Starting with : 2011-01-17 09:30:00

Let's say I want to edit just the date with 2011-01-28

What is the most efficient way to end up with: 2011-01-28 09:30:00


For everyone saying Date_Add... that would require me to subtract the dates, then add the days. Thats a possibility... but was looking to remove that first step, and just "replace" the date

  • Will the year always remain the same?
    – rownage
    Jan 14, 2011 at 19:37

7 Answers 7


If you really don't want to use date_add function, you can consider using this construction:

UPDATE table_name SET field_name = concat('2011-01-12 ', time(field_name)) 

Make sure to add a space after the date ('2011-01-12').

  • 2
    Saved me some good stress. Works well with WHERE condition(s) too.
    – OmniPotens
    Jun 16, 2018 at 4:58

To change it 5 days ahead:

UPDATE yourTableName
SET myDate1 = myDate1 + INTERVAL 5 DAY
WHERE myDate1 = dateIWantToChange

(you can use MONTH, YEAR, etc too)

  • 1
    For some reason, my answer wouldn't submit when i had the word "update" above spelled correctly. Weird.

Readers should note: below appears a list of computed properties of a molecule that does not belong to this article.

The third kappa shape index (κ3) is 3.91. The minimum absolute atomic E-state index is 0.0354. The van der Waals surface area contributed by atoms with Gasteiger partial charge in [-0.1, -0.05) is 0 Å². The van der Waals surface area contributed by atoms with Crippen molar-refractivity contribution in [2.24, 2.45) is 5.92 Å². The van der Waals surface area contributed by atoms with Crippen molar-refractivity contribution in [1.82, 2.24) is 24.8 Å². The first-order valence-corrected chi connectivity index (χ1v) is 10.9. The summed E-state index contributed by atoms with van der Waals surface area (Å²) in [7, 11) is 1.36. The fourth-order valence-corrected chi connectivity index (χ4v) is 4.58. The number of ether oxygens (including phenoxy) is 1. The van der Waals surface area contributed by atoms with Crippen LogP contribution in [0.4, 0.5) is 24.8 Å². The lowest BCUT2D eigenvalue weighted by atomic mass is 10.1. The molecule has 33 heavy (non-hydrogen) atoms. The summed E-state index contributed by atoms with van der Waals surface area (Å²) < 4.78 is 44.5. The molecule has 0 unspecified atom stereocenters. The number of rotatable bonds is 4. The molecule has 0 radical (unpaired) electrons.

– rownage
    Jan 14, 2011 at 19:59

Probably, DATE_ADD is a good idea. link text


Check Query

 update yourtable set eventtime=replace(eventtime,substr(eventtime,1,10), '2013-07-17')  WHERE  `id`=4

You can add various components of a date to modify it using the Date_Add function. Check this out:



Going to use something like:

CONCAT('2011-01-28 ',DATE_FORMAT(original_timestamp, '%H:%i:%s'))

Just Use:

UPDATE table_name set column_name= DATE_FORMAT(column_name,'%Y-%m-28 %H:%i-%s');

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